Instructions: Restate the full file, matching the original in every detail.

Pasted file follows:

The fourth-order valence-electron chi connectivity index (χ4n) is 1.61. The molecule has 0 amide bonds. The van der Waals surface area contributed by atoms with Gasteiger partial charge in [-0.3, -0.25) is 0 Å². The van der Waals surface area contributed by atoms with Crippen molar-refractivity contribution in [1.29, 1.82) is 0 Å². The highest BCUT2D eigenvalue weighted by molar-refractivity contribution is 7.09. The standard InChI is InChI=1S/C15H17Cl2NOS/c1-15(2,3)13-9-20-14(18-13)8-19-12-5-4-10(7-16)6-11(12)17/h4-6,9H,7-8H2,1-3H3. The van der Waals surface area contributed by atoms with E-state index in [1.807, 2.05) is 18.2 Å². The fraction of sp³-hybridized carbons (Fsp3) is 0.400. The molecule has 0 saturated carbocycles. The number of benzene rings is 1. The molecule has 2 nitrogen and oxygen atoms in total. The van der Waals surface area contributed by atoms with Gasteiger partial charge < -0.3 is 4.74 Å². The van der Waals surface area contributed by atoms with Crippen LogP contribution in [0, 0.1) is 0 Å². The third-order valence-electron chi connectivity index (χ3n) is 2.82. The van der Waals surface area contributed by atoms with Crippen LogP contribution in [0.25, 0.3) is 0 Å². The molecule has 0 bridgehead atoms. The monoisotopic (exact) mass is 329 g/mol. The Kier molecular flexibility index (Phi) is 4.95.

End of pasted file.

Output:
The fourth-order valence-electron chi connectivity index (χ4n) is 1.61. The molecule has 0 amide bonds. The van der Waals surface area contributed by atoms with Gasteiger partial charge in [-0.3, -0.25) is 0 Å². The van der Waals surface area contributed by atoms with Crippen molar-refractivity contribution in [1.29, 1.82) is 0 Å². The highest BCUT2D eigenvalue weighted by molar-refractivity contribution is 7.09. The standard InChI is InChI=1S/C15H17Cl2NOS/c1-15(2,3)13-9-20-14(18-13)8-19-12-5-4-10(7-16)6-11(12)17/h4-6,9H,7-8H2,1-3H3. The van der Waals surface area contributed by atoms with E-state index in [1.807, 2.05) is 18.2 Å². The fraction of sp³-hybridized carbons (Fsp3) is 0.400. The molecule has 0 saturated carbocycles. The number of benzene rings is 1. The molecule has 2 nitrogen and oxygen atoms in total. The van der Waals surface area contributed by atoms with Gasteiger partial charge < -0.3 is 4.74 Å². The van der Waals surface area contributed by atoms with Crippen LogP contribution in [0, 0.1) is 0 Å². The third-order valence-electron chi connectivity index (χ3n) is 2.82. The van der Waals surface area contributed by atoms with Crippen LogP contribution in [0.25, 0.3) is 0 Å². The molecule has 0 bridgehead atoms. The monoisotopic (exact) mass is 329 g/mol. The Kier molecular flexibility index (Phi) is 4.95.